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Are bailiffs ever used to enforce civil damages judgments as they are for fines and evictions?

If a defendant wishes to get out of paying the compensation ordered due, how hard is it for then to weasel lie or avoid their way out of doing so?

In matters of welfare tax or social housing frauds, statutes specifically give powers to DWP HMRC or local authorities to access one's bank accounts in investigations. What about in evasion of civil judgments?

I've been told that simply by claiming destitution one can easily get out of a judgement of £10000 by agreeing to a payment plan of £100/month and then in 5 months' time, just say you can't pay again and just make it so much effort for the plaintiff to bother chasing up and arguing at every step that it isn't worth it. Is that true?

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  • The defendant who wishes not to pay has the same options as someone who wishes not to pay most other debts: bankruptcy. Lying about how much money one has in the bank is a bad idea, because that lie will come to light very quickly. There may be other more effective ways to hide assets, however.
    – phoog
    Jun 6 at 9:01
  • What are the more effective ways? There is a potential defendant I'm thinking of who I know likes to buy crypto currency because they've said it before.
    – Joseph P.
    Jun 6 at 9:09
  • I don't know much about asset hiding, but I've heard of things such as elaborate corporate structures and offshore accounts in countries with strong bank secrecy laws.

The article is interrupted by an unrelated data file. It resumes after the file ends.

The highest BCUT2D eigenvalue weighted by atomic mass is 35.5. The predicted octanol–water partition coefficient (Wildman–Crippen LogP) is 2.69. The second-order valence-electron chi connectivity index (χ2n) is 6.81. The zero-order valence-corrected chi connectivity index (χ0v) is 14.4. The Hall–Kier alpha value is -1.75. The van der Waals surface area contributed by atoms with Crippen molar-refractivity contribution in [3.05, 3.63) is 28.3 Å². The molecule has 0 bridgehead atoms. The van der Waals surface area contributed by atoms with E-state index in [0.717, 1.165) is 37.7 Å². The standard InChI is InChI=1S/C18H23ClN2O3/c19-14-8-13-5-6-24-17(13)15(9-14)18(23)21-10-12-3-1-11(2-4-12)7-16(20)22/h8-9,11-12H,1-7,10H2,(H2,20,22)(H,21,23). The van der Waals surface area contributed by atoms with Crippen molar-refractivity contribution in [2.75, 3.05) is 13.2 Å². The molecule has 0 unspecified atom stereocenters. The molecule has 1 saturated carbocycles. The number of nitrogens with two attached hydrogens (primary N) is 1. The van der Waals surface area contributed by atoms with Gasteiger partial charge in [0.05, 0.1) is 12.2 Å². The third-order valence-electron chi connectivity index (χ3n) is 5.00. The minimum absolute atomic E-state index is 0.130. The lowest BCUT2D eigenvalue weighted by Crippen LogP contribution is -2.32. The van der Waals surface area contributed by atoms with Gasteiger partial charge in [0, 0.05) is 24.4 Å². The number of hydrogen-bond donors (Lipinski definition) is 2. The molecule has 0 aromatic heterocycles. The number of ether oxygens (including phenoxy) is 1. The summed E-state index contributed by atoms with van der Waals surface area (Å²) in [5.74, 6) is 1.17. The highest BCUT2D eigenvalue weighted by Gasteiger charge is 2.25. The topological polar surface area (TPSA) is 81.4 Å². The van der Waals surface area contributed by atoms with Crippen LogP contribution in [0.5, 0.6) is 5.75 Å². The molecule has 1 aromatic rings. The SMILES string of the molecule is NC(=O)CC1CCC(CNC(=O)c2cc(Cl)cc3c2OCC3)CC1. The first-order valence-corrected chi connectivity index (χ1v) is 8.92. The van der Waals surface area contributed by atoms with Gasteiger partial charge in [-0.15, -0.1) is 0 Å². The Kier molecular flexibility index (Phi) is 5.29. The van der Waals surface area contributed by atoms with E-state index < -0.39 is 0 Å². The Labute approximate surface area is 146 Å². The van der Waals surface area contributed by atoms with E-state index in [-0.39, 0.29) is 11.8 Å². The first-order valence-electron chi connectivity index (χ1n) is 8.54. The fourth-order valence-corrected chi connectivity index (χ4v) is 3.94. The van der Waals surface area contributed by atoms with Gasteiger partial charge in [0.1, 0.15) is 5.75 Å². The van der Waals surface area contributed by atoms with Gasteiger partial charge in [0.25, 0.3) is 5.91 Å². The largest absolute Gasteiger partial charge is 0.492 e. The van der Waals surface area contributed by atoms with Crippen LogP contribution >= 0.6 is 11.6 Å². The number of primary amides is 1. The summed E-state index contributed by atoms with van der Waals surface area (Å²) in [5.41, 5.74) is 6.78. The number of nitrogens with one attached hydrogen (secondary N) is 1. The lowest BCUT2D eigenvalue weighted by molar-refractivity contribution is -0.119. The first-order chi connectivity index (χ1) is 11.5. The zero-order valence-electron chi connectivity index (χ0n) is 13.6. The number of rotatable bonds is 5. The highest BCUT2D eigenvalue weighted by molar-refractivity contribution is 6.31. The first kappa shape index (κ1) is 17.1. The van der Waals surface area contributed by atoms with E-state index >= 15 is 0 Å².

– phoog
    Jun 6 at 9:13
  • @JosephP. that could very well be a case of asset stripping, which is a crime. If the judge finds out that the defendant has been making operations(crypto, but also underselling assets to strawmen, and similar) to avoid paying his liabilities, the defendant is in for a lot of trouble.
    – SJuan76
    Jun 6 at 9:30

1 Answer 1

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These powers

  1. Find out what the debtor can afford to pay

  2. Send bailiffs to collect payment

  3. Get money deducted from wages

  4. Freeze assets or money in an account

  5. Charge the debtor’s land or property

Of course, one of the things a plaintiff should do before commencing legal action is to make sure the defendant isn’t “judgement proof” i.e. doesn’t have the money (or insurance) to pay if you win.

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  • What if they have crypto currency? They could deny that but then there would be transactions from their bank accounts to crypto currency exchanges though I know they also have a wide variety of bank accounts, perhaps more than 5, but is it possible to scrutinize their bank statements?
    – Joseph P.
    Jun 6 at 9:11
  • Do England and Wales have the equivalent of debtor's interrogatories and depositions in which judgment debtors must disclose their assets under oath and penalty of contempt of court?
    – ohwilleke
    Jun 6 at 22:10
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    @ohwilleke yes, its part of the power to "Find out what the debtor can afford to pay"
    – Dale M
    Jun 6 at 22:36

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